A Chelm-inspired solution
For example, in the first days it became clear that there were problems found with the height of the steps of the staircase in the large auditorium, a problem that is more complicated than it sounds and, based on personal experience, may lead to an unpleasant fall. But there is no cause for worry. In the absence of a genuine solution for fixing this oversight without causing total chaos, the Cinematheque was quick to adopt an idea that at first sounds as though it was taken straight out of the pages of the humorous tales of Chelm: they have positioned a special "staircase usher" at the problematic spot.
If the mirrored wall opposite the entrance causes dizziness, there is always the possibility of covering it with some endearing improvisation, like a film poster exhibition, thereby easily transforming it from a shortcoming to an asset. The sun beats down from the early morning on the glass wall at the entrance? Even Ikea has shade solutions that will somehow manage to filter the light.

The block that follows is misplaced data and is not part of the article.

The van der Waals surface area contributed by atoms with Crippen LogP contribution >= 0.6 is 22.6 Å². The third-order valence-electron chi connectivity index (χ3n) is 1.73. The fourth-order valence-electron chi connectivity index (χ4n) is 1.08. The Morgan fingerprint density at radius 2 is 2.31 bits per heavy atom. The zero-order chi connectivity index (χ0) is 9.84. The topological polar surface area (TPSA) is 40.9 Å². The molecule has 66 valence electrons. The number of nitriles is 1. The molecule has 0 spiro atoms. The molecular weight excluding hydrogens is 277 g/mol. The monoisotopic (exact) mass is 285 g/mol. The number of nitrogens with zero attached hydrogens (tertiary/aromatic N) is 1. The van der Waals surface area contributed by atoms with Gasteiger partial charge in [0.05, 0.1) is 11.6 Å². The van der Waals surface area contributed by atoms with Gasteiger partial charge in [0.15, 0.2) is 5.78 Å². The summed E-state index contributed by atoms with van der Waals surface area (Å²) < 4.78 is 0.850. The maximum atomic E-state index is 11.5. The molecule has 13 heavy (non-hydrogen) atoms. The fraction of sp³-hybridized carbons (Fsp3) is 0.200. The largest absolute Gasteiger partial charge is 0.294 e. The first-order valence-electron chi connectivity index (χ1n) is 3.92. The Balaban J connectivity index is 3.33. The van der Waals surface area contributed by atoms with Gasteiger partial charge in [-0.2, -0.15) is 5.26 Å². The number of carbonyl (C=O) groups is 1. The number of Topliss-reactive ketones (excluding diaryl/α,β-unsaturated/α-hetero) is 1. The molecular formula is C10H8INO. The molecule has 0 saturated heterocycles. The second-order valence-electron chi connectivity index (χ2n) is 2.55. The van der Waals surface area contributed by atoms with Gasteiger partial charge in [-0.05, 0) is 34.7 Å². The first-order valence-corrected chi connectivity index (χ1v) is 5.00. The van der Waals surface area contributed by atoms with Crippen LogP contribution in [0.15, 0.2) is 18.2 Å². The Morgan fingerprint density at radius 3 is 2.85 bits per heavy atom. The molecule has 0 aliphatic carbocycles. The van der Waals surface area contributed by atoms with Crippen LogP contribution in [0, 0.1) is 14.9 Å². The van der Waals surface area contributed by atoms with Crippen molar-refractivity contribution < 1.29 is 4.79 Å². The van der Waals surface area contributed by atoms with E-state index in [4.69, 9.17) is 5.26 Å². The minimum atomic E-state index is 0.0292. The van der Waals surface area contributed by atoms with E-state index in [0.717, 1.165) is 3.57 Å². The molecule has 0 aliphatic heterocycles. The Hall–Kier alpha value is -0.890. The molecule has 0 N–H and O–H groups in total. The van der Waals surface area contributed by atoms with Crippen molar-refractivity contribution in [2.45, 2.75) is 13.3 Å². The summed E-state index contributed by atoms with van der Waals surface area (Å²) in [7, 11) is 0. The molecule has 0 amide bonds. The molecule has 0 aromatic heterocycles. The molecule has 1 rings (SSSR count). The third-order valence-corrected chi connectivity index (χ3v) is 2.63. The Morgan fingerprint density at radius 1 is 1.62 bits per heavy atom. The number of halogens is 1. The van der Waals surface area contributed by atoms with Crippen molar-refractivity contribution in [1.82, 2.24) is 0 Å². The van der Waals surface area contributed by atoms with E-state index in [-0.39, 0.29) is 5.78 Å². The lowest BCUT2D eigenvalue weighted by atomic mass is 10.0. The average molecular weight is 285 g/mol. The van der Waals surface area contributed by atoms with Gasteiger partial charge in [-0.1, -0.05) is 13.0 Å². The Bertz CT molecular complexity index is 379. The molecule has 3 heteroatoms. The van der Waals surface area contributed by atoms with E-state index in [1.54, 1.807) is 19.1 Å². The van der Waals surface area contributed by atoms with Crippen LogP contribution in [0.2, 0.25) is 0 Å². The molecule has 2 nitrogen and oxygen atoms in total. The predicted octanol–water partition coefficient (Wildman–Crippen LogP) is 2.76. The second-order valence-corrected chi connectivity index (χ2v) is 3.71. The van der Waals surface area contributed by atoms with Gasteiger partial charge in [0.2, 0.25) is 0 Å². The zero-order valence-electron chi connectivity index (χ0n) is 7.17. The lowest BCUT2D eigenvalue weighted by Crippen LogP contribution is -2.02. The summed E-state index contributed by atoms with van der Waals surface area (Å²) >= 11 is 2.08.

Even prior to opening, the Cinematheque already has an impressive record of improvising.The shiny tin walls of the auditoriums, for examples, were totally covered over with absorbent carpets, a solution not devised on the drafting table, but certainly one that is enough to save the day. Even the handling of the many leaks appears to have been successful. Although the matter has not been fully resolved and it is doubtful that it will ever go away completely (see box ), the fix was found that will nevertheless make it possible for the new wing to open, even if it happens after considerable delay and at a substantial cost to the taxpayer.